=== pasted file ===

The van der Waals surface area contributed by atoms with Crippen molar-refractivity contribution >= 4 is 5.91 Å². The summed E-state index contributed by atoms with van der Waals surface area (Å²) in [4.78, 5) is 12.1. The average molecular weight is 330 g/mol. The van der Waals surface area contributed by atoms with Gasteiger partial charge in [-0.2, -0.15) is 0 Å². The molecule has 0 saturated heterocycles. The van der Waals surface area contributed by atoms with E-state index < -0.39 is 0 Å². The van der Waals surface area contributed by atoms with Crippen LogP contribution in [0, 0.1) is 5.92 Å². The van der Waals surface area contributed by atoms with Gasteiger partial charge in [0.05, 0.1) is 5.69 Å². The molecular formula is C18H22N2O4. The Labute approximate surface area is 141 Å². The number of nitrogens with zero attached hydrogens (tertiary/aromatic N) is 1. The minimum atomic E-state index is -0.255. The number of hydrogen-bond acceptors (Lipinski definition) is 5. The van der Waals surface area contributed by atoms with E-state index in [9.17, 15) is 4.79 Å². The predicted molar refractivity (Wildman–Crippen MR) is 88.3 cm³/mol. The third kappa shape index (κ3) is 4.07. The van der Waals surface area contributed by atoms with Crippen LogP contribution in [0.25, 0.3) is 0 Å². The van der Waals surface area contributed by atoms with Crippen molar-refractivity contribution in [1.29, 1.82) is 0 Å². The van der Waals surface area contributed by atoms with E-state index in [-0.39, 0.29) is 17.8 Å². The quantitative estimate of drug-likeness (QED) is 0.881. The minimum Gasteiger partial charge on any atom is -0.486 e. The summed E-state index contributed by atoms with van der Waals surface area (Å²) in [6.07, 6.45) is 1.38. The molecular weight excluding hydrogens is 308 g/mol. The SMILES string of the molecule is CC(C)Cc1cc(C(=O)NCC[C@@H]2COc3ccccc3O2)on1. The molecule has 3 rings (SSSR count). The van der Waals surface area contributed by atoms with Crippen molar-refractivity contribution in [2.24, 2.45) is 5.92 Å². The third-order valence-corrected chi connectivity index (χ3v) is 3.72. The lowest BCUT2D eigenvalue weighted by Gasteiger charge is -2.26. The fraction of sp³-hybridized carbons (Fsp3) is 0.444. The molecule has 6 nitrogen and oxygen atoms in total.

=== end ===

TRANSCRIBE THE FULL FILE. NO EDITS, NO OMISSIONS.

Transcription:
The van der Waals surface area contributed by atoms with Crippen molar-refractivity contribution >= 4 is 5.91 Å². The summed E-state index contributed by atoms with van der Waals surface area (Å²) in [4.78, 5) is 12.1. The average molecular weight is 330 g/mol. The van der Waals surface area contributed by atoms with Gasteiger partial charge in [-0.2, -0.15) is 0 Å². The molecule has 0 saturated heterocycles. The van der Waals surface area contributed by atoms with E-state index < -0.39 is 0 Å². The van der Waals surface area contributed by atoms with Crippen LogP contribution in [0, 0.1) is 5.92 Å². The van der Waals surface area contributed by atoms with Gasteiger partial charge in [0.05, 0.1) is 5.69 Å². The molecular formula is C18H22N2O4. The Labute approximate surface area is 141 Å². The number of nitrogens with zero attached hydrogens (tertiary/aromatic N) is 1. The minimum atomic E-state index is -0.255. The number of hydrogen-bond acceptors (Lipinski definition) is 5. The van der Waals surface area contributed by atoms with E-state index in [9.17, 15) is 4.79 Å². The predicted molar refractivity (Wildman–Crippen MR) is 88.3 cm³/mol. The third kappa shape index (κ3) is 4.07. The van der Waals surface area contributed by atoms with Crippen LogP contribution in [0.25, 0.3) is 0 Å². The van der Waals surface area contributed by atoms with Crippen molar-refractivity contribution in [1.29, 1.82) is 0 Å². The van der Waals surface area contributed by atoms with E-state index in [-0.39, 0.29) is 17.8 Å². The quantitative estimate of drug-likeness (QED) is 0.881. The minimum Gasteiger partial charge on any atom is -0.486 e. The summed E-state index contributed by atoms with van der Waals surface area (Å²) in [6.07, 6.45) is 1.38. The molecular weight excluding hydrogens is 308 g/mol. The SMILES string of the molecule is CC(C)Cc1cc(C(=O)NCC[C@@H]2COc3ccccc3O2)on1. The molecule has 3 rings (SSSR count). The van der Waals surface area contributed by atoms with Crippen molar-refractivity contribution in [2.24, 2.45) is 5.92 Å². The third-order valence-corrected chi connectivity index (χ3v) is 3.72. The lowest BCUT2D eigenvalue weighted by Gasteiger charge is -2.26. The fraction of sp³-hybridized carbons (Fsp3) is 0.444. The molecule has 6 nitrogen and oxygen atoms in total.